The UK Government has announced that all opioid medicines are to carry prominent warnings to inform people about their potentially addictive properties.
Opioids – such as morphine or fentanyl – are derived from opium and are prescribed to help people manage severe or chronic pain. While they can be highly effective, there is increasing evidence of overuse and misuse. Some opioids – such as codeine-based painkillers – are available at pharmacies over the counter: these are weaker but can also cause addiction if used excessively.
Announcing the plans, health secretary Matt Hancock said: “I have been incredibly concerned by the recent increase in people addicted to opioid drugs. Painkillers were a major breakthrough in modern medicine and are hugely important to help people manage pain alongside their busy lives – but they must be treated with caution. We know that too much of any painkiller can damage your health, and some opioids are highly addictive and can ruin lives like an illegal drug.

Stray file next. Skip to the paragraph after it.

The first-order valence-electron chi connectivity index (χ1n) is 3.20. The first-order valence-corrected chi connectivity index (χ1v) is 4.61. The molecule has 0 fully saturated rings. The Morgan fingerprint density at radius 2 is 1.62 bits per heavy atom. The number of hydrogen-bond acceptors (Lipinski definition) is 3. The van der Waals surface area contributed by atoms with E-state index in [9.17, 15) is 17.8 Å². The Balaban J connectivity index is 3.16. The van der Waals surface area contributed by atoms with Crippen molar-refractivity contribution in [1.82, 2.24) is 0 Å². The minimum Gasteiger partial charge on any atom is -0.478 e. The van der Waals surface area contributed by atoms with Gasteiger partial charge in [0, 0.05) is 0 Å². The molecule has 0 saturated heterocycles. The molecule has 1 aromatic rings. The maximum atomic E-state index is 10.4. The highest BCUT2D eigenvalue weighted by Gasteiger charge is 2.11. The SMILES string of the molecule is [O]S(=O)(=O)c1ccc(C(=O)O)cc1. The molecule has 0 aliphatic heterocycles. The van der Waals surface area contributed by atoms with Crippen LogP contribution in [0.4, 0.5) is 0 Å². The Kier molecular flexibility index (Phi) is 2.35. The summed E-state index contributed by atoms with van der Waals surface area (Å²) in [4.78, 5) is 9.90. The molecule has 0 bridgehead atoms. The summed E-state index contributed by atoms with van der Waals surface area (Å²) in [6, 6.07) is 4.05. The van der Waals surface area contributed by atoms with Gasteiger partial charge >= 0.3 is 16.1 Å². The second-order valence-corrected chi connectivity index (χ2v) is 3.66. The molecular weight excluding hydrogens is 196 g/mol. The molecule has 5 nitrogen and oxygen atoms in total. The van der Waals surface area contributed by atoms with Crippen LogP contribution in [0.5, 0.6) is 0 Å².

Under the government’s plans the Medicines and Healthcare Products Regulatory Agency (MHRA) will have the power to insist that opioids carry warnings, following recommendations from the UK’s Commission on Human Medicines (CHM) opioid expert working group.
Dr June Raine, director of the MHRA’s vigilance and risk management of medicines division, said: “This is an important first step to help minimise the risks of addiction associated with opioid medicines, while supporting patients to get the right information at the right time to support their care.”